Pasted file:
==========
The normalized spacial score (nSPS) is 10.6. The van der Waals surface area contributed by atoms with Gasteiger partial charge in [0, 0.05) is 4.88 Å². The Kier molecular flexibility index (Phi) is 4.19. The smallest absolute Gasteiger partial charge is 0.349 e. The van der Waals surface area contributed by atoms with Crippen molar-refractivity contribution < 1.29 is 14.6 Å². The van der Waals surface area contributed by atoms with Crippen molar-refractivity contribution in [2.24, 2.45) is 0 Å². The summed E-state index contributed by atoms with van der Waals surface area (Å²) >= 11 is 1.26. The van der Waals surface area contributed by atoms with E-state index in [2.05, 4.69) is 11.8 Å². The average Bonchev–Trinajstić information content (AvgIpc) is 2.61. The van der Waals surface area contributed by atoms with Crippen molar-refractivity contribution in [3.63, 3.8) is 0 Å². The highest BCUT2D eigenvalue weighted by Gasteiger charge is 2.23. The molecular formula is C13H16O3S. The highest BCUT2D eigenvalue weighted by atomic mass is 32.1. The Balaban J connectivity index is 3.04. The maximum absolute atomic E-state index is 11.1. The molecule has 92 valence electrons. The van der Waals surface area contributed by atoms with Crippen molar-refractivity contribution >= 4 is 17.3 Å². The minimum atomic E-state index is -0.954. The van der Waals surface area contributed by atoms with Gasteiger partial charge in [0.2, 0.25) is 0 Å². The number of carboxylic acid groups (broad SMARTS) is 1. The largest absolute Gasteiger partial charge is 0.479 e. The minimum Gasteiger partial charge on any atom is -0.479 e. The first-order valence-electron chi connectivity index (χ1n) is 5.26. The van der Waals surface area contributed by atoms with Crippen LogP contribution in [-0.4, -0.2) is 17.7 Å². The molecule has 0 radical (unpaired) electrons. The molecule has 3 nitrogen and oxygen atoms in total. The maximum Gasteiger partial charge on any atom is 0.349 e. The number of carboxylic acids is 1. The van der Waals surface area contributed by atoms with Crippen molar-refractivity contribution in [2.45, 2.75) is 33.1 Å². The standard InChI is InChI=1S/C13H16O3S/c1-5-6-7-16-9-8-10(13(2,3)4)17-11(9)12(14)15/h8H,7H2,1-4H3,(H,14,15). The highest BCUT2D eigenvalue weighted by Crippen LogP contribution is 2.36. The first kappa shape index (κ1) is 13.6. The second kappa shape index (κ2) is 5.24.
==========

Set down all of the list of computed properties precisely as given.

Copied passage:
The normalized spacial score (nSPS) is 10.6. The van der Waals surface area contributed by atoms with Gasteiger partial charge in [0, 0.05) is 4.88 Å². The Kier molecular flexibility index (Phi) is 4.19. The smallest absolute Gasteiger partial charge is 0.349 e. The van der Waals surface area contributed by atoms with Crippen molar-refractivity contribution < 1.29 is 14.6 Å². The van der Waals surface area contributed by atoms with Crippen molar-refractivity contribution in [2.24, 2.45) is 0 Å². The summed E-state index contributed by atoms with van der Waals surface area (Å²) >= 11 is 1.26. The van der Waals surface area contributed by atoms with E-state index in [2.05, 4.69) is 11.8 Å². The average Bonchev–Trinajstić information content (AvgIpc) is 2.61. The van der Waals surface area contributed by atoms with Crippen molar-refractivity contribution in [3.63, 3.8) is 0 Å². The highest BCUT2D eigenvalue weighted by Gasteiger charge is 2.23. The molecular formula is C13H16O3S. The highest BCUT2D eigenvalue weighted by atomic mass is 32.1. The Balaban J connectivity index is 3.04. The maximum absolute atomic E-state index is 11.1. The molecule has 92 valence electrons. The van der Waals surface area contributed by atoms with Crippen molar-refractivity contribution >= 4 is 17.3 Å². The minimum atomic E-state index is -0.954. The van der Waals surface area contributed by atoms with Gasteiger partial charge in [0.2, 0.25) is 0 Å². The number of carboxylic acid groups (broad SMARTS) is 1. The largest absolute Gasteiger partial charge is 0.479 e. The minimum Gasteiger partial charge on any atom is -0.479 e. The first-order valence-electron chi connectivity index (χ1n) is 5.26. The van der Waals surface area contributed by atoms with Crippen LogP contribution in [-0.4, -0.2) is 17.7 Å². The molecule has 0 radical (unpaired) electrons. The molecule has 3 nitrogen and oxygen atoms in total. The maximum Gasteiger partial charge on any atom is 0.349 e. The number of carboxylic acids is 1. The van der Waals surface area contributed by atoms with Crippen molar-refractivity contribution in [2.45, 2.75) is 33.1 Å². The standard InChI is InChI=1S/C13H16O3S/c1-5-6-7-16-9-8-10(13(2,3)4)17-11(9)12(14)15/h8H,7H2,1-4H3,(H,14,15). The highest BCUT2D eigenvalue weighted by Crippen LogP contribution is 2.36. The first kappa shape index (κ1) is 13.6. The second kappa shape index (κ2) is 5.24.